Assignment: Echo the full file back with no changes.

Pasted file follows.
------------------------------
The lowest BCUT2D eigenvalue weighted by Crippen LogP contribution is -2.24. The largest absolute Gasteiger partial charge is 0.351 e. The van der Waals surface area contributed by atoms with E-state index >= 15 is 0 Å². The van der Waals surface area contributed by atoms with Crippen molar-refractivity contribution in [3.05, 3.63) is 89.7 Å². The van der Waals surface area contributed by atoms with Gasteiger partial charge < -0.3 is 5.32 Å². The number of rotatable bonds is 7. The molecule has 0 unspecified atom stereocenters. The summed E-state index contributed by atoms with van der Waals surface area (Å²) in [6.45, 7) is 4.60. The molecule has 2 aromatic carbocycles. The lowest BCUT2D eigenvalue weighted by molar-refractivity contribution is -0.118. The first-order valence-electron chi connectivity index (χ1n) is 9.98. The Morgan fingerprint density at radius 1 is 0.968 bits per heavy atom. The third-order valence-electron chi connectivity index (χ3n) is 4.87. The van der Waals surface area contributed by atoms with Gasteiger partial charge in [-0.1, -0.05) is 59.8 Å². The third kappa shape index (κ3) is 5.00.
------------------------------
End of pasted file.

The lowest BCUT2D eigenvalue weighted by Crippen LogP contribution is -2.24. The largest absolute Gasteiger partial charge is 0.351 e. The van der Waals surface area contributed by atoms with E-state index >= 15 is 0 Å². The van der Waals surface area contributed by atoms with Crippen molar-refractivity contribution in [3.05, 3.63) is 89.7 Å². The van der Waals surface area contributed by atoms with Gasteiger partial charge < -0.3 is 5.32 Å². The number of rotatable bonds is 7. The molecule has 0 unspecified atom stereocenters. The summed E-state index contributed by atoms with van der Waals surface area (Å²) in [6.45, 7) is 4.60. The molecule has 2 aromatic carbocycles. The lowest BCUT2D eigenvalue weighted by molar-refractivity contribution is -0.118. The first-order valence-electron chi connectivity index (χ1n) is 9.98. The Morgan fingerprint density at radius 1 is 0.968 bits per heavy atom. The third-order valence-electron chi connectivity index (χ3n) is 4.87. The van der Waals surface area contributed by atoms with Gasteiger partial charge in [-0.1, -0.05) is 59.8 Å². The third kappa shape index (κ3) is 5.00.